Preschools are available, but we didn't have any experience with them.

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3. Are local sports classes and/or activities available for kids?

Youth sports clubs are very common.

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Expat Life:

1. What is the relative size of the expatriate community? How would you describe overall morale among expatriates?

The expat community isn't as large as you would think. Morale fluctuates as the darkness impacts everyone's moods and the quirks of working with Swedes can impact one's sense of professional satisfaction.

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2. What are some typical ways to socialize, either with local people or with other expatriates? Are there groups or clubs that you can recommend?

Bars, restaurants, and get togethers at peoples' homes. There are MeetUp groups and Internations events, but I didn't participate in either.

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3. Is this a good city for single people? For couples? For families? Why or why not?

This is a great place for families. Most of the singles I met did not enjoy dating in the local scene.

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4. Is it easy to make friends with locals here? Are there any prejudices or any ethnic groups who might feel uncomfortable here?

NO! Even Swedes have a hard time making friends with each other. Swedes on the whole are very introverted and have some cultural quirks that make it very difficult for an outsider to build a friendship. It was much easier to befriend other expats.

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5. Is this a good city for LGBT expatriates? Why or why not?

Great for LGBT. Sweden is uber supportive.

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6. Are there problems with ethnic, race/racial minorities or religious prejudices? Gender equality?

No issues with gender equality. There are plenty of prejudices against racial/ethnic minorities, but these prejudices manifest themselves in rather understated ways in comparison to the United States.

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7. What have been the highlights of your time in this country? Best trips or experiences?

The sheer amount of time spent in nature was the highlight. You can't beat a long run through the forest, finished off by a dip in the Baltic Sea.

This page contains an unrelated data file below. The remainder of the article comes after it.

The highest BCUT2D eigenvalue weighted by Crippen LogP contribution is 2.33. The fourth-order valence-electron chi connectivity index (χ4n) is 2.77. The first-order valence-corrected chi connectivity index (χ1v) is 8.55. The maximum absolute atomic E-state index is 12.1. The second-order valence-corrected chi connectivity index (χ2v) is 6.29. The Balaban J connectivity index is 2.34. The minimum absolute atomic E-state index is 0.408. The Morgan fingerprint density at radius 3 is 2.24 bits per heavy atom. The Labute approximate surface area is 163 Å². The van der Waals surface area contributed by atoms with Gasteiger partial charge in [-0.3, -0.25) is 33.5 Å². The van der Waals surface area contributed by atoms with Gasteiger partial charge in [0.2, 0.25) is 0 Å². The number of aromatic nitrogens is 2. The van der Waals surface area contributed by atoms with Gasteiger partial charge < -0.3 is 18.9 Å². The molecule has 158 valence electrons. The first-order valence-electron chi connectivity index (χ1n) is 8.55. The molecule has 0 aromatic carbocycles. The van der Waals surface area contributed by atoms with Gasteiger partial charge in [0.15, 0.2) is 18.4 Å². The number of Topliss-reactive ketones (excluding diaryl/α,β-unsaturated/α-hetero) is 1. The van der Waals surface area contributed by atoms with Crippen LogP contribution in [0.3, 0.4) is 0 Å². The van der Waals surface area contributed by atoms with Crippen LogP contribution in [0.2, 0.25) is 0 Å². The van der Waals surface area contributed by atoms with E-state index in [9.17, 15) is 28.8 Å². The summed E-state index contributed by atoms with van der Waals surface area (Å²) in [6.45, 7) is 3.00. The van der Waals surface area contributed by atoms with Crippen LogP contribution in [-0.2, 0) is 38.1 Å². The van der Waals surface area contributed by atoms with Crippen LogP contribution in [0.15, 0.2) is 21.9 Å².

As for trips, there are very convenient, affordable, and enjoyable overnight ferries from Stockholm to Finland and the Baltic states. It's like a mini-cruise that's perfect for a long weekend.

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8. What are some interesting/fun things to do in the area? Can you recommend any “hidden gems"?

Nature, nature, nature!

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9. Is this a "shopping post"? Are there interesting handicrafts, artwork, antiques, or other items that people typically buy there?

This isn't really a shopping post.

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10. What are the particular advantages of living in this city?

Health, clean air and water, great schools, and great public transportation.

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Words of Wisdom:

1. What do you wish you had known about this particular city/country before moving there?

I wish I had known more about the introverted nature of Swedes and the glacially slow pace of their work culture so as to avoid frustration.

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2. Knowing what you know now, would you still move to this city?

Yes.

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3. If you move here, you can leave behind your:

You can probably leave your car.

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4. But don't forget your:

Hiking boots.

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5. Do you recommend any books or movies about this city/country for those who are interested in learning more?

The Bridge.